Pumpkin

As soon as the air becomes crisp in autumn and the leaves begin to fall, all thoughts turn to pumpkin. Pumpkin cookies, pumpkin bread, pumpkin soup and pumpkin desserts. I could cook something with pumpkin every week and never get enough. Pumpkin season lasts from early September until Thanksgiving. My cute dogs love fall, running in the leaves and chasing unknown ghosts.

Pumpkins, are native to North America, sent to markets for decorating and carving. Commercial growers process their pumpkins for canning and holiday baking. Canned pumpkin puree is made from a different kind of pumpkin than the pumpkins used for carving jack-o’-lanterns. Pumpkin pie is the traditional finish to the American Thanksgiving dinner and is a staple in America regardless of the occasion. Pumpkins range in size from the tiny ones you can hold in your hand to the enormous ones used for canning and baking. All types can be grown in your home garden. Be sure to plant the best ones for baking and canning if that is your plan. The Jack-o-lantern types do not have good flavor for baking. Buying the canned puree is surely the easiest option.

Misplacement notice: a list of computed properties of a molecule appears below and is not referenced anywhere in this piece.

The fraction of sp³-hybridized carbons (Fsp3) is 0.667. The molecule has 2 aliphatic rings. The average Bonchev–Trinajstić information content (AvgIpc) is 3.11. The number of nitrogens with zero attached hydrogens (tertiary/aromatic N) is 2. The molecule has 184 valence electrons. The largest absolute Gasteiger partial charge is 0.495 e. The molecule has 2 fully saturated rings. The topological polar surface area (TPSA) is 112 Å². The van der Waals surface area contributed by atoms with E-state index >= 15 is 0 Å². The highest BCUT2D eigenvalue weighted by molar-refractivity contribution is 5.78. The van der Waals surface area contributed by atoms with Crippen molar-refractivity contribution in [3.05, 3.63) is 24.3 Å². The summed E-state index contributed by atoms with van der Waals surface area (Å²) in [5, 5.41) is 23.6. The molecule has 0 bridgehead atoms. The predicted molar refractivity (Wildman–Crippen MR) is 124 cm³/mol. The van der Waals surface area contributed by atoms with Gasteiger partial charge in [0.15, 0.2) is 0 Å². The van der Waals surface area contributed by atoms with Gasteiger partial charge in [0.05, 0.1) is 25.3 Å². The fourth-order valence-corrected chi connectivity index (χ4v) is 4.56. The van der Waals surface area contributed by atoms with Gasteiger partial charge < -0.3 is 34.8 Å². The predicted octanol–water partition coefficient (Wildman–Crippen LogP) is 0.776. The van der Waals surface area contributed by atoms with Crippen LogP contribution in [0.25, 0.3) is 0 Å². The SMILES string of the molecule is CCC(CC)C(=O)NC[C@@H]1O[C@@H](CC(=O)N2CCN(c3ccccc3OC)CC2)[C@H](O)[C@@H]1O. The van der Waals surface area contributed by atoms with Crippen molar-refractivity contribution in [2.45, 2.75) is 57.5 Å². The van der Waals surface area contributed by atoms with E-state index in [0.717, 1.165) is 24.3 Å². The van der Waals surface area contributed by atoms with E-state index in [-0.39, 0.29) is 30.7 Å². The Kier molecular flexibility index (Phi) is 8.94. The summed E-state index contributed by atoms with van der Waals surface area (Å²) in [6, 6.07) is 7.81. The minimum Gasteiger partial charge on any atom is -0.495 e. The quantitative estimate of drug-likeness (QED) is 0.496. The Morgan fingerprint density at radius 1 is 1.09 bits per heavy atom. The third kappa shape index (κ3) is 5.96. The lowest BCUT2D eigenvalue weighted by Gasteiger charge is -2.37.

Pumpkin can be sweet and spicy or savory depending on the seasoning you put in it. It is packed with vitamin A, vitamin C as well as calcium, iron and protein. High in fiber and fat free it should be a staple for our daily diets, not just pie.

Click on the links below to go to pumpkin recipes

Pumpkin delights can be enjoyed all year long.  I bake all fall to be sure and get my fill of pumpkin while it is readily available. My love for all things fall happily ends with the wonderful barrage of Christmas treats.

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